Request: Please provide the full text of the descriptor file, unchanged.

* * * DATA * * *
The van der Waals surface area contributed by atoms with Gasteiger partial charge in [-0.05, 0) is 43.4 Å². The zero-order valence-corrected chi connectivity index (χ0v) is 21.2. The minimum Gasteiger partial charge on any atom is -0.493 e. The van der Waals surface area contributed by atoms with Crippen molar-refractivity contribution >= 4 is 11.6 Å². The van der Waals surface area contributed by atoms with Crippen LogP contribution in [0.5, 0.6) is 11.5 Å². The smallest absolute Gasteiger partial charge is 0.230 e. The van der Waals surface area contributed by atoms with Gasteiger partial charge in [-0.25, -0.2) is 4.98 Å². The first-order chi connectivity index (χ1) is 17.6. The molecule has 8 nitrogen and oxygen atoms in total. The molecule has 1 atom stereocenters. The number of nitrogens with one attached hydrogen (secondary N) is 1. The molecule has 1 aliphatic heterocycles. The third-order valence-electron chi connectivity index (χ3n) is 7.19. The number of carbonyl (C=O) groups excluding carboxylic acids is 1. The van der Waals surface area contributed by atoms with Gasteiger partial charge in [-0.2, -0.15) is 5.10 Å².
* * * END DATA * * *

The van der Waals surface area contributed by atoms with Gasteiger partial charge in [-0.05, 0) is 43.4 Å². The zero-order valence-corrected chi connectivity index (χ0v) is 21.2. The minimum Gasteiger partial charge on any atom is -0.493 e. The van der Waals surface area contributed by atoms with Crippen molar-refractivity contribution >= 4 is 11.6 Å². The van der Waals surface area contributed by atoms with Crippen LogP contribution in [0.5, 0.6) is 11.5 Å². The smallest absolute Gasteiger partial charge is 0.230 e. The van der Waals surface area contributed by atoms with Gasteiger partial charge in [-0.25, -0.2) is 4.98 Å². The first-order chi connectivity index (χ1) is 17.6. The molecule has 8 nitrogen and oxygen atoms in total. The molecule has 1 atom stereocenters. The number of nitrogens with one attached hydrogen (secondary N) is 1. The molecule has 1 aliphatic heterocycles. The third-order valence-electron chi connectivity index (χ3n) is 7.19. The number of carbonyl (C=O) groups excluding carboxylic acids is 1. The van der Waals surface area contributed by atoms with Gasteiger partial charge in [-0.2, -0.15) is 5.10 Å².